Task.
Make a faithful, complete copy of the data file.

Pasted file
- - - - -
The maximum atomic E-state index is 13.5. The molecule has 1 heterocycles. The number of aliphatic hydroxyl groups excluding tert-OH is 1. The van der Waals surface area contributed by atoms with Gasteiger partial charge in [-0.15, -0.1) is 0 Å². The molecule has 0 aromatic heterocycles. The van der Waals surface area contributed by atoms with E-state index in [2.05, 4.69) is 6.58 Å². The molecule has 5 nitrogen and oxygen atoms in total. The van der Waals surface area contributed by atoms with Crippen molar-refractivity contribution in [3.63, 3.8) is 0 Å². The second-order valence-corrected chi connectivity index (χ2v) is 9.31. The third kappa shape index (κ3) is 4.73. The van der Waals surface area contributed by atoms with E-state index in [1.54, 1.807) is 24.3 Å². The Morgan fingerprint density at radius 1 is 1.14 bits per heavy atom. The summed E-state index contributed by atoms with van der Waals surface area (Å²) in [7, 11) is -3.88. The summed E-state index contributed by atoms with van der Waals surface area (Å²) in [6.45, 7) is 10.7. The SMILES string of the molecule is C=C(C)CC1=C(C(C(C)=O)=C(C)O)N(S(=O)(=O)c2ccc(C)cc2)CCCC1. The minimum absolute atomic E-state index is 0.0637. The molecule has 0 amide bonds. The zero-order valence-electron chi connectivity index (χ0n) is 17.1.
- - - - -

The maximum atomic E-state index is 13.5. The molecule has 1 heterocycles. The number of aliphatic hydroxyl groups excluding tert-OH is 1. The van der Waals surface area contributed by atoms with Gasteiger partial charge in [-0.15, -0.1) is 0 Å². The molecule has 0 aromatic heterocycles. The van der Waals surface area contributed by atoms with E-state index in [2.05, 4.69) is 6.58 Å². The molecule has 5 nitrogen and oxygen atoms in total. The van der Waals surface area contributed by atoms with Crippen molar-refractivity contribution in [3.63, 3.8) is 0 Å². The second-order valence-corrected chi connectivity index (χ2v) is 9.31. The third kappa shape index (κ3) is 4.73. The van der Waals surface area contributed by atoms with E-state index in [1.54, 1.807) is 24.3 Å². The Morgan fingerprint density at radius 1 is 1.14 bits per heavy atom. The summed E-state index contributed by atoms with van der Waals surface area (Å²) in [7, 11) is -3.88. The summed E-state index contributed by atoms with van der Waals surface area (Å²) in [6.45, 7) is 10.7. The SMILES string of the molecule is C=C(C)CC1=C(C(C(C)=O)=C(C)O)N(S(=O)(=O)c2ccc(C)cc2)CCCC1. The minimum absolute atomic E-state index is 0.0637. The molecule has 0 amide bonds. The zero-order valence-electron chi connectivity index (χ0n) is 17.1.